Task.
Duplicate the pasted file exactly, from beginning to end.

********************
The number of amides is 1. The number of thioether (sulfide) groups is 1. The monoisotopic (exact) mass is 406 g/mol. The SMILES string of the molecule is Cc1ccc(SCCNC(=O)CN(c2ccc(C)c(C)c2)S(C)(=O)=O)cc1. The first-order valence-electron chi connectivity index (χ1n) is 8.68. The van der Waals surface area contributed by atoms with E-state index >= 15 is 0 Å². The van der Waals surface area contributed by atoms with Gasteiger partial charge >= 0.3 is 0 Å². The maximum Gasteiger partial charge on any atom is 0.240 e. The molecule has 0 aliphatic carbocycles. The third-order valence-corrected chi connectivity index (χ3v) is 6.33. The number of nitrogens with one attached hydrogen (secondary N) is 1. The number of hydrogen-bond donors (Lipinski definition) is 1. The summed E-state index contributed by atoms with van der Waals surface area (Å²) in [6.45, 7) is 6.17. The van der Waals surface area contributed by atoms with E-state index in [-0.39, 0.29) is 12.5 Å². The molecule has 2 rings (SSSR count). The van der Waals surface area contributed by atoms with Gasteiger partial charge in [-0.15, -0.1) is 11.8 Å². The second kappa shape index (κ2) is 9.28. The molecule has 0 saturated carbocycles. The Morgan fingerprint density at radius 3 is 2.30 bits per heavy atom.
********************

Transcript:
The number of amides is 1. The number of thioether (sulfide) groups is 1. The monoisotopic (exact) mass is 406 g/mol. The SMILES string of the molecule is Cc1ccc(SCCNC(=O)CN(c2ccc(C)c(C)c2)S(C)(=O)=O)cc1. The first-order valence-electron chi connectivity index (χ1n) is 8.68. The van der Waals surface area contributed by atoms with E-state index >= 15 is 0 Å². The van der Waals surface area contributed by atoms with Gasteiger partial charge >= 0.3 is 0 Å². The maximum Gasteiger partial charge on any atom is 0.240 e. The molecule has 0 aliphatic carbocycles. The third-order valence-corrected chi connectivity index (χ3v) is 6.33. The number of nitrogens with one attached hydrogen (secondary N) is 1. The number of hydrogen-bond donors (Lipinski definition) is 1. The summed E-state index contributed by atoms with van der Waals surface area (Å²) in [6.45, 7) is 6.17. The van der Waals surface area contributed by atoms with E-state index in [-0.39, 0.29) is 12.5 Å². The molecule has 2 rings (SSSR count). The van der Waals surface area contributed by atoms with Gasteiger partial charge in [-0.15, -0.1) is 11.8 Å². The second kappa shape index (κ2) is 9.28. The molecule has 0 saturated carbocycles. The Morgan fingerprint density at radius 3 is 2.30 bits per heavy atom.